Tuesday, Dec 23, 2014

Media knows little of what’s going on in govt, that is the way it should be: Arun Jaitley

ARUN "At 9 pm, if you visit a minister’s office, you will find 50 per cent of the staff still working,” said Jaitley.
By: Express News Service | Mumbai | Posted: August 28, 2014 10:04 pm | Updated: August 29, 2014 9:59 am

The Express Adda was back on Wednesday evening with Union Minister of Defence and Finance Arun Jaitley holding court in the packed Crystal Room of The Taj Mahal Palace and Hotel, Mumbai.

Jaitley gave an insight into what it was like working in the Narendra Modi government, did not think twice before taking potshots at the media, and said “acchhe din” is already here.

The 90-minute interaction, in which over 500 prominent citizens of Mumbai including top industrialists, politicians, socialites and dignitaries from various fields participated, left most wanting to know more of the new government’s agenda over the coming months and years.

Among those present were Deepak Parekh, Adi Godrej, Rahul Bajaj, Shobhaa De, Zia Mody, Milind Deora, state BJP chief Devendra Fadnavis, Rama Bijapurkar and former Mumbai sheriff Indu Shahani.

With his very first answer, Jaitley got the crowd interested. Explaining what is is like to work with Modi, compared with his earlier stint in the NDA government led by A B Vajpayee, he said, “Modi works from morning till night. He follows progress of major policies of each department. At 9 pm, if you visit a minister’s office, you will find 50 per cent of the staff still working.”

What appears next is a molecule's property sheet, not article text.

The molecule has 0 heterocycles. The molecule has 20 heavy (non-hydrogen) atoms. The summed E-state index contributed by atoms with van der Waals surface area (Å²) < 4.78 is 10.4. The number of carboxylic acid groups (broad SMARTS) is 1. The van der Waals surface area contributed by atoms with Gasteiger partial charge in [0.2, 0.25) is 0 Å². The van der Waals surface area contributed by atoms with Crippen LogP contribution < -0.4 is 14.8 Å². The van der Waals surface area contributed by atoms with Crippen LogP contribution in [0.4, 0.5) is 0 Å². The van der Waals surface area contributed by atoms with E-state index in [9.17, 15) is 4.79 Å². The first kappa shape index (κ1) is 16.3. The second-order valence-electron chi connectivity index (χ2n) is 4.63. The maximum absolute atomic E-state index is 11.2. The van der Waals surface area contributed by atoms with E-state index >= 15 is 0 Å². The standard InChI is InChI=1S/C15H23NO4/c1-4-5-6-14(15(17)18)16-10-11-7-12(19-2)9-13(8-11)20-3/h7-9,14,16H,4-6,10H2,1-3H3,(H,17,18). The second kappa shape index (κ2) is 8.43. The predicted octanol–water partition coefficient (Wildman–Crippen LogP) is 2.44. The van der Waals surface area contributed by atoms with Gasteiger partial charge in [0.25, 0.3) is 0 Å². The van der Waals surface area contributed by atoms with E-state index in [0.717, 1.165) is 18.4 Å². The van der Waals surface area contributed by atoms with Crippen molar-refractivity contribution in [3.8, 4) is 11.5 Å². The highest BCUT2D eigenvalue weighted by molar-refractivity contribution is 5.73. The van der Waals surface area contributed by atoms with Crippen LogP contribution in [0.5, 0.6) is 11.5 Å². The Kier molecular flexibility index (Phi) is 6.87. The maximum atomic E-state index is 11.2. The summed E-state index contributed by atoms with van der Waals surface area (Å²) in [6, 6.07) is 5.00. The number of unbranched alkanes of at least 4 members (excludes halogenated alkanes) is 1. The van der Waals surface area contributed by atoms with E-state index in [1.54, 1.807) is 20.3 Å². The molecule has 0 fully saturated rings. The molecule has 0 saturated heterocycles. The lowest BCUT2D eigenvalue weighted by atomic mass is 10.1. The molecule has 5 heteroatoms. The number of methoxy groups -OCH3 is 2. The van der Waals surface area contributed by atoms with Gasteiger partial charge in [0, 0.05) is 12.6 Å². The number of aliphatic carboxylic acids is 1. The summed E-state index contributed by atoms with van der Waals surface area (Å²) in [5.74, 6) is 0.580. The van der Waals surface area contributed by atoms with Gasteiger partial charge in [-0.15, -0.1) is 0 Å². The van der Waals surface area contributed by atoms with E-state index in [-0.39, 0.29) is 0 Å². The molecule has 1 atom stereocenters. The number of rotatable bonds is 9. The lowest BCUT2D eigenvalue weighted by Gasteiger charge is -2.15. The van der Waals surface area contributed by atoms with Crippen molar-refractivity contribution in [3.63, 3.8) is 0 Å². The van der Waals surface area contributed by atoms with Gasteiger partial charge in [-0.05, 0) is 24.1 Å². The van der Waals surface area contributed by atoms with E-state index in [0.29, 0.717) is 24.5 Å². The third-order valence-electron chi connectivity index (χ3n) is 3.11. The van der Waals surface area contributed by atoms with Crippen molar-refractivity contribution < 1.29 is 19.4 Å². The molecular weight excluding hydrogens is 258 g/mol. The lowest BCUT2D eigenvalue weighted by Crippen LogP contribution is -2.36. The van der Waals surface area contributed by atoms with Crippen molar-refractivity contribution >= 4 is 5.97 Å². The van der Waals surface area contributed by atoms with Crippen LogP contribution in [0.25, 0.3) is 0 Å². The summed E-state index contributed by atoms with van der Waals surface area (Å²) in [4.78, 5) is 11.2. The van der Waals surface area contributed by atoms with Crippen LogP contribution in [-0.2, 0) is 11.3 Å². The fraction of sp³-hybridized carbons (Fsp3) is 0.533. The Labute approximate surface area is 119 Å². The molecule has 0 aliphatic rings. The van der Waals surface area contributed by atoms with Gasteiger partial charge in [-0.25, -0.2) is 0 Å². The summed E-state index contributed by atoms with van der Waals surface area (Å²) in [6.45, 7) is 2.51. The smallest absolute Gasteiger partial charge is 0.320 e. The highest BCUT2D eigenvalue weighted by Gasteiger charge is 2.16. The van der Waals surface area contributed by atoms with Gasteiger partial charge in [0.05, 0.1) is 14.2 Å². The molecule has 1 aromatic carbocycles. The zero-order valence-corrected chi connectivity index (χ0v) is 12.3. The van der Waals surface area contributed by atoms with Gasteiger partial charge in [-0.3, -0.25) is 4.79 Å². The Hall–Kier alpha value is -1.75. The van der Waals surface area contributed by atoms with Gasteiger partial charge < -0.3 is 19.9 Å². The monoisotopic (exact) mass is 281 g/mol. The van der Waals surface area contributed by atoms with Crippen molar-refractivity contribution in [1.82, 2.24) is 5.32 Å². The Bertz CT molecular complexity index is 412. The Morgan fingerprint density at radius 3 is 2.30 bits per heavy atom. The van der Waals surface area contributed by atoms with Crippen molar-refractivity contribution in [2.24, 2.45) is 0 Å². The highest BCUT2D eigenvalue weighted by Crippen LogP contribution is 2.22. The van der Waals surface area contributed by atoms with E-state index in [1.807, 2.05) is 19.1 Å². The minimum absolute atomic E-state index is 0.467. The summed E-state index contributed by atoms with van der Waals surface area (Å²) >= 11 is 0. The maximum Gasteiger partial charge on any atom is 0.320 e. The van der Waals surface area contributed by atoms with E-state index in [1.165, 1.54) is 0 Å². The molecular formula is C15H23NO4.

Stating that he earlier used to leave office by 6 pm for a cup of coffee with friends at the India International Centre, he said, “Now I leave at 11 pm”.

Jaitley also said the media hardly gets to know what the government is doing or about any of its decisions before they are made public. “Conventionally, the Indian media had become part of the establishment — aware of what’s going to be decided in the Cabinet, what move is being planned. They could predict a Cabinet or list of Governors days in advance,” he said.

That has changed now. And, according to Jaitley, that’s how it should be, “because the fun of the decision is lost otherwise”. Stating that the media doesn’t have too much of an idea what’s happening, he said, “That’s an issue. But that’s how it should be.”

Jaitley said the media also has to live with a government where it can’t report a corruption scandal everyday. “The government is taking decisions one by one. So it is becoming difficult even to criticise most decisions. We are much better off than we were. For instance, the Congress party criticised us because our Foreign Secretary decided to meet the Pakistani Foreign Secretary. There was shelling on the border. When we called it off over a good reason, they questioned why we did that,” he said.

When adman Suhel Seth wanted to know why the laws of the country are against men, although there are many single men in power today, Jaitley retorted, “Try and become Prime Minister”. The house erupted in applause.

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